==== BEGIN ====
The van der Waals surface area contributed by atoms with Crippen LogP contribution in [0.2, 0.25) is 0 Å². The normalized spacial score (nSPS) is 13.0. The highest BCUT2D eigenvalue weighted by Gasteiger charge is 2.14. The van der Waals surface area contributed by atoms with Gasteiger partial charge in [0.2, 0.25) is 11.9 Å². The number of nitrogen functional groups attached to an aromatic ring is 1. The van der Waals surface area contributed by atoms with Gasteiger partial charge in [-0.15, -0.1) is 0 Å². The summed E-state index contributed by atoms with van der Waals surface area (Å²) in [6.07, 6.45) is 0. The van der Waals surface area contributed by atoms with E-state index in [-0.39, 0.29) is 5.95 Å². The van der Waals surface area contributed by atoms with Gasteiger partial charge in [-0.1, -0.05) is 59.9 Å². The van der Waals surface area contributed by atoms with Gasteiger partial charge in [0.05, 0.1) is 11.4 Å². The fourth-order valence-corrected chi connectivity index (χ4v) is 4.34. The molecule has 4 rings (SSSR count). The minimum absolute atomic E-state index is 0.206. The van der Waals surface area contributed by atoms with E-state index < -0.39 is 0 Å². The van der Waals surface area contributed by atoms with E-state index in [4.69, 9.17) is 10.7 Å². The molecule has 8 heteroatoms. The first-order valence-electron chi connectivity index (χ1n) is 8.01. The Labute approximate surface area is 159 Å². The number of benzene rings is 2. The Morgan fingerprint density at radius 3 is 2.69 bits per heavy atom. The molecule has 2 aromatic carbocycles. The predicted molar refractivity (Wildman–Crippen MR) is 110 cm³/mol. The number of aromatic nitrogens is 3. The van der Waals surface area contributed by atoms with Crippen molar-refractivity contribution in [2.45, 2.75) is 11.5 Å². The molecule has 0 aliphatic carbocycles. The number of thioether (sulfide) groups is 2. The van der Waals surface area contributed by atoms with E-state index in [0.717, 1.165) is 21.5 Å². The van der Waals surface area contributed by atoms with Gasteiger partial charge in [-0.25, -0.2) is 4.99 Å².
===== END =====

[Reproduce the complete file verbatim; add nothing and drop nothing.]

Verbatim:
The van der Waals surface area contributed by atoms with Crippen LogP contribution in [0.2, 0.25) is 0 Å². The normalized spacial score (nSPS) is 13.0. The highest BCUT2D eigenvalue weighted by Gasteiger charge is 2.14. The van der Waals surface area contributed by atoms with Gasteiger partial charge in [0.2, 0.25) is 11.9 Å². The number of nitrogen functional groups attached to an aromatic ring is 1. The van der Waals surface area contributed by atoms with Gasteiger partial charge in [-0.15, -0.1) is 0 Å². The summed E-state index contributed by atoms with van der Waals surface area (Å²) in [6.07, 6.45) is 0. The van der Waals surface area contributed by atoms with E-state index in [-0.39, 0.29) is 5.95 Å². The van der Waals surface area contributed by atoms with Gasteiger partial charge in [-0.1, -0.05) is 59.9 Å². The van der Waals surface area contributed by atoms with Gasteiger partial charge in [0.05, 0.1) is 11.4 Å². The fourth-order valence-corrected chi connectivity index (χ4v) is 4.34. The molecule has 4 rings (SSSR count). The minimum absolute atomic E-state index is 0.206. The van der Waals surface area contributed by atoms with E-state index < -0.39 is 0 Å². The van der Waals surface area contributed by atoms with E-state index in [4.69, 9.17) is 10.7 Å². The molecule has 8 heteroatoms. The first-order valence-electron chi connectivity index (χ1n) is 8.01. The Labute approximate surface area is 159 Å². The number of benzene rings is 2. The Morgan fingerprint density at radius 3 is 2.69 bits per heavy atom. The molecule has 2 aromatic carbocycles. The predicted molar refractivity (Wildman–Crippen MR) is 110 cm³/mol. The number of aromatic nitrogens is 3. The van der Waals surface area contributed by atoms with Crippen molar-refractivity contribution in [2.45, 2.75) is 11.5 Å². The molecule has 0 aliphatic carbocycles. The number of thioether (sulfide) groups is 2. The van der Waals surface area contributed by atoms with E-state index in [0.717, 1.165) is 21.5 Å². The van der Waals surface area contributed by atoms with Gasteiger partial charge in [-0.25, -0.2) is 4.99 Å².